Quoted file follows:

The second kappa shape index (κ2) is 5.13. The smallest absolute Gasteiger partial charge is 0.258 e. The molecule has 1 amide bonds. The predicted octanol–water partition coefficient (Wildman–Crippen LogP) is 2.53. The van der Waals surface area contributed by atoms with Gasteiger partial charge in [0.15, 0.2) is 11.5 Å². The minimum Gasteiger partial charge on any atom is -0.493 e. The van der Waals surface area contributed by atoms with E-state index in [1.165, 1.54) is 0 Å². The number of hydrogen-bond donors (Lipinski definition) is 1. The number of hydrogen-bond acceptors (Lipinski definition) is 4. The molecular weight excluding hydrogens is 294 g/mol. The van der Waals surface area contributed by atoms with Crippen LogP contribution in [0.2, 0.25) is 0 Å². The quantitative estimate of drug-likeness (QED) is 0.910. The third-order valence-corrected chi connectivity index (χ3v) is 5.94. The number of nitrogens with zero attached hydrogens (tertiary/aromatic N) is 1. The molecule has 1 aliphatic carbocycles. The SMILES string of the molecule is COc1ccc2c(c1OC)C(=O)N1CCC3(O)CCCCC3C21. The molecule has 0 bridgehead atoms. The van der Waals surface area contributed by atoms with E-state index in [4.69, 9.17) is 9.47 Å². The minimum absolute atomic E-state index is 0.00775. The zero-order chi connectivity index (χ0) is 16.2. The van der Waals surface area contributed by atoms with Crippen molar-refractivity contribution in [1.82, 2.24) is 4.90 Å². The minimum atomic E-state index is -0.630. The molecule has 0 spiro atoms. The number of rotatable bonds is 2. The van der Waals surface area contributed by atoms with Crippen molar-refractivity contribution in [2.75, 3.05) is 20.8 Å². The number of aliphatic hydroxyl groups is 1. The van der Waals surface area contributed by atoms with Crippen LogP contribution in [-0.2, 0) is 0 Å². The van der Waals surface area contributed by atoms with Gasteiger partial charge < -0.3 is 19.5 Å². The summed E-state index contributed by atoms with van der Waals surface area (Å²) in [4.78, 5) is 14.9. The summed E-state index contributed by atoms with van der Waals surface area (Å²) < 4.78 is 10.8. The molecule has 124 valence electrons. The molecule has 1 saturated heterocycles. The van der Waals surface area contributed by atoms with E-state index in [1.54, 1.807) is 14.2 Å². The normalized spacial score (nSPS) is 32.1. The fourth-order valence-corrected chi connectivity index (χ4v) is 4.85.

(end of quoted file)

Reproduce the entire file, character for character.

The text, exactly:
The second kappa shape index (κ2) is 5.13. The smallest absolute Gasteiger partial charge is 0.258 e. The molecule has 1 amide bonds. The predicted octanol–water partition coefficient (Wildman–Crippen LogP) is 2.53. The van der Waals surface area contributed by atoms with Gasteiger partial charge in [0.15, 0.2) is 11.5 Å². The minimum Gasteiger partial charge on any atom is -0.493 e. The van der Waals surface area contributed by atoms with E-state index in [1.165, 1.54) is 0 Å². The number of hydrogen-bond donors (Lipinski definition) is 1. The number of hydrogen-bond acceptors (Lipinski definition) is 4. The molecular weight excluding hydrogens is 294 g/mol. The van der Waals surface area contributed by atoms with Crippen LogP contribution in [0.2, 0.25) is 0 Å². The quantitative estimate of drug-likeness (QED) is 0.910. The third-order valence-corrected chi connectivity index (χ3v) is 5.94. The number of nitrogens with zero attached hydrogens (tertiary/aromatic N) is 1. The molecule has 1 aliphatic carbocycles. The SMILES string of the molecule is COc1ccc2c(c1OC)C(=O)N1CCC3(O)CCCCC3C21. The molecule has 0 bridgehead atoms. The van der Waals surface area contributed by atoms with E-state index in [4.69, 9.17) is 9.47 Å². The minimum absolute atomic E-state index is 0.00775. The zero-order chi connectivity index (χ0) is 16.2. The van der Waals surface area contributed by atoms with Crippen molar-refractivity contribution in [1.82, 2.24) is 4.90 Å². The minimum atomic E-state index is -0.630. The molecule has 0 spiro atoms. The number of rotatable bonds is 2. The van der Waals surface area contributed by atoms with Crippen molar-refractivity contribution in [2.75, 3.05) is 20.8 Å². The number of aliphatic hydroxyl groups is 1. The van der Waals surface area contributed by atoms with Crippen LogP contribution in [-0.2, 0) is 0 Å². The van der Waals surface area contributed by atoms with Gasteiger partial charge < -0.3 is 19.5 Å². The summed E-state index contributed by atoms with van der Waals surface area (Å²) in [4.78, 5) is 14.9. The summed E-state index contributed by atoms with van der Waals surface area (Å²) < 4.78 is 10.8. The molecule has 124 valence electrons. The molecule has 1 saturated heterocycles. The van der Waals surface area contributed by atoms with E-state index in [1.54, 1.807) is 14.2 Å². The normalized spacial score (nSPS) is 32.1. The fourth-order valence-corrected chi connectivity index (χ4v) is 4.85.